Traveling Is Among the Most Popular Activities for Seniors. These Tips Can Make It Easier—and Safer

Senior couple traveling

“What are you going to do when you retire?”

This is usually one of the first questions people hear when they’re getting ready to leave the workforce. And one of the most common replies is: “Travel!”

For some, retirement represents an opportunity to finally take those adventures they’ve dreamed of for years. Maybe they’ve always wanted to visit every state in the U.S. Or go on a photo safari in the Serengeti. Or take a cruise to Southeast Asia.

For those who’ve always been fond of traveling, retirement may give them the chance to explore new places and learn about other cultures for as long as they want. Vacations no longer have to be limited to two or three weeks.

How to Prepare for a Trouble-Free Trip

If traveling is high on your priority list, these tips can help you plan for a smooth, worry-free trip, whether you’re hitting the road to go see the grandkids or taking a flight halfway around the world.

  1. Start planning your trip early.

While there’s nothing wrong with a last-minute decision to take a road trip, other types of travel require more forethought. That’s especially true if you’ll be traveling to another country.

For one thing, you’ll want to give yourself plenty of time to get a passport or renew the one you have, if necessary. For another, you may need certain vaccinations, and not just for COVID-19. Sometimes it’s necessary to be vaccinated as much as six weeks before you leave so your immune system has time to work.

Early planning also gives you time to investigate lots of options. There are many different types of vacations for seniors. Think about the following questions:

  • Should you consider a cruise for seniors who are single?
  • Would you like a traveling companion to share the experience with?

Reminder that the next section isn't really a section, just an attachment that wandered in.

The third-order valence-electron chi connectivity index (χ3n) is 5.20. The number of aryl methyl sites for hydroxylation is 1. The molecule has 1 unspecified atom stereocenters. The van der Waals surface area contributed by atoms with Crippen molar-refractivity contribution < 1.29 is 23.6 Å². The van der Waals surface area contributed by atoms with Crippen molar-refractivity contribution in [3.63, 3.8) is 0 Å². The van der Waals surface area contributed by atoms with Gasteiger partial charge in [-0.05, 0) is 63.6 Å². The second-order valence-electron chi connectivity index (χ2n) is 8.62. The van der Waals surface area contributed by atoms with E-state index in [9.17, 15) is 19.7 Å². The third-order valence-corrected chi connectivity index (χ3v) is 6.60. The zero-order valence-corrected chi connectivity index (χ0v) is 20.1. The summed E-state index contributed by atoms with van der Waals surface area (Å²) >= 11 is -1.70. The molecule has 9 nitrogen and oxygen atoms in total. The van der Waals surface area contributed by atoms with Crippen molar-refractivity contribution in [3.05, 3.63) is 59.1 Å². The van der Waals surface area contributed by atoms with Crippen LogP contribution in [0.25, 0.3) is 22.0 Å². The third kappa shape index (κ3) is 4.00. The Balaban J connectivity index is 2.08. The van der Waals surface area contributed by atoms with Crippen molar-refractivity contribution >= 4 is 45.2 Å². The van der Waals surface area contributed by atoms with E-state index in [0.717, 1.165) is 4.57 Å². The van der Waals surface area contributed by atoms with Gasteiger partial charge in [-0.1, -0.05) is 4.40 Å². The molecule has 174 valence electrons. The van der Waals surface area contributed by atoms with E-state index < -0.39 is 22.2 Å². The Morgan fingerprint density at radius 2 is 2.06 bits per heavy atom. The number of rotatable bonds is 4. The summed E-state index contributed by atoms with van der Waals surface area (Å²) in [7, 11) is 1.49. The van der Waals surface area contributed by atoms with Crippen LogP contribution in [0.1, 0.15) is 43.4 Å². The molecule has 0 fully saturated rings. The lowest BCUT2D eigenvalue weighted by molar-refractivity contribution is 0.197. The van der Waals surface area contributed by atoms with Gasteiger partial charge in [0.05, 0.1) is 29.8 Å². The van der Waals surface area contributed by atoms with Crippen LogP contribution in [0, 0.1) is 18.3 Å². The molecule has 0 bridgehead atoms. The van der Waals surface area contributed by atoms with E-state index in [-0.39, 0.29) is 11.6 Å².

• Do you want the flexibility of either postponing your departure date or extending your return date if you decide you’d like to stay longer?

Give yourself plenty of time to plan the details. You can still be spontaneous once you get to where you’re going. But having the travel arrangements and other basic preparations taken care of well in advance will help you avoid issues that could interfere with enjoying your trip.

A Note About Pandemic-Related Travel Changes

The pandemic has changed travel procedures in many ways, and that’s true for airlines, cruise lines, railways and other modes of transportation. So, even if you’re a seasoned traveler, if you haven’t taken a trip for the last few years, it’s a good idea to find out what may be different now.

  1. Consider traveling off-season.

Families typically travel in the summer or during school holidays. If you have some flexibility in your schedule, you may find that rates are lower if you take your trip during off-season times. Usually, that’s in the late spring (in April or early May) or late summer/early fall (September through October).

Depending on your destination, it may also be less crowded during off-season times. That’s almost always an advantage.

  1. Check your supply of medications.

Vaccinations aren’t the only health-related issue to think about when planning a trip.

If you take prescription medications, you’ll want to make sure you have enough to last the entire trip, plus a few extra in case you’re delayed. If you’ll be gone several months, check with your doctor and health insurance company about coordinating an extra supply.

If you’ll be traveling to a different time zone, be sure to ask your doctor about when to take your medications. Specifically, should you take them at the same time you normally would if you were at home, or should you switch to the local time zone?

Keep your prescriptions in their original bottle with the label attached. Place them in a quart-size plastic bag if you’ll be flying, and pack them in your carry-on bag. If possible, get a copy of each prescription from your doctor to take with you.

While you’re at it, get a written statement from your doctor(s) about any health conditions you have. Your doctor should note any implanted devices you have, such as a pacemaker or artificial joint replacements. This can make it easier to get through security screenings.

Also be sure to make a list of the contact information for all of your physicians to take with you, just in case. And it doesn’t hurt to leave a copy of all this documentation with a friend or family member before you leave.